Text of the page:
More than 100 billion tonnes of carbon locked in permafrost could be released as the atmosphere warms over the course of the century, say scientists who have written a sweeping new assessment.
But the escape of that carbon will likely be gradual, they say, not an abrupt time bomb that could overwhelm the global climate system in one fell swoop.
The assessment, published on Wednesday in the journal Nature, offers the most comprehensive look to date at the connection between climate change and permafrost, a layer of permanently frozen Arctic and sub-Arctic soil that covers about one quarter of the northern hemisphere's land mass.
The assessment shows that thawing permafrost will play a role in accelerating climate change as inert organic material lying frozen in the ground becomes available to microbes that break it down, dumping carbon-bearing gases into the air.
Researchers estimate that, worldwide, permafrost contains about 1.2 to 1.4 trillion tons of carbon, about twice the total amount in the atmosphere. The release of so much carbon over a decade or less would be catastrophic.
"What we can safely say is that is not going to happen," said Merritt Turetsky, an ecologist at the University of Guelph who was part of the international team that produced the assessment.
"There will be an effect," she added, "but it's going to be more like a dial on the current system."
By combining data from many previous studies conducted across the Arctic, Dr. Turetsky and her colleagues found that 5 to 15 per cent of the carbon in permafrost is likely to make its way back into the atmosphere over many decades rather than in a rapid burst.
The rate of the release will depend on how fast the climate is warming, which is primarily driven by the burning of fossil fuels. Carbon that originates from permafrost could add an extra 0.13 to 0.27 degrees Celsius of warming by 2100, the study says. In comparison, humans are on course to warm the planet by at least a few degrees above pre-industrial levels. As nations negotiate how to reduce those emissions, the permafrost effect means they will have even less leeway before the planet crosses a two-degree limit on warming established by international agreement.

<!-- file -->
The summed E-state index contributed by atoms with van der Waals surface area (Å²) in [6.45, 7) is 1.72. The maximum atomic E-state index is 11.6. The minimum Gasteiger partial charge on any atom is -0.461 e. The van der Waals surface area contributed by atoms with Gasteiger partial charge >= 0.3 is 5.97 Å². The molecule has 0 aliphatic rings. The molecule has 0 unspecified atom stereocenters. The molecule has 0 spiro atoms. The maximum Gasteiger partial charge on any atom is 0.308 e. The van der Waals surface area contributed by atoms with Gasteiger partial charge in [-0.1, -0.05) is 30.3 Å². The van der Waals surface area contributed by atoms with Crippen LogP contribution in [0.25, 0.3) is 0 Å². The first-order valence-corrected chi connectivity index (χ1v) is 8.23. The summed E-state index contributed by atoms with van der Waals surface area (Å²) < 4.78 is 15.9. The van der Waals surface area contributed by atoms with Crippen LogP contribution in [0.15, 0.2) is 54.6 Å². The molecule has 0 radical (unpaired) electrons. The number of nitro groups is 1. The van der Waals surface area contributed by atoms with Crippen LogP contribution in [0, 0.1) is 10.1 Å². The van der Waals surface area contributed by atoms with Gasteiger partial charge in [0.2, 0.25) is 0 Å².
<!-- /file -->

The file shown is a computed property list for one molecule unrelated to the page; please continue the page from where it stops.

"This highlights the urgent need to think about human emissions and controlling those so that we don't have additional emissions from places like the Arctic," said Ted Schuur, a biologist at Northern Arizona University who led the assessment.
Another variable in the equation is the form the release carbon will take. In dry and well-aerated conditions, it should mainly emerge as carbon dioxide. Where melting permafrost creates a wet environment, the breakdown of organic matter is more likely to produce methane, a more potent greenhouse gas.
Much of the work behind the assessment was supported by the U.S. National Science Foundation, which funds an extensive research program on permafrost based in Alaska.
In Canada, the situation is somewhat different, said Christopher Burn, a professor of environmental studies at Carleton University, who was not involved in the assessment. While federal dollars have been directed toward research into the physical impact of melting permafrost on Arctic infrastructure, less support is generally available for studies on the consequences of permafrost loss for climate change. About half of Canada's total land area is permafrost.
"I think it's one of the two biggest issues in Arctic science at the moment," Prof. Burn said. "The other one being the reduction in sea ice extent."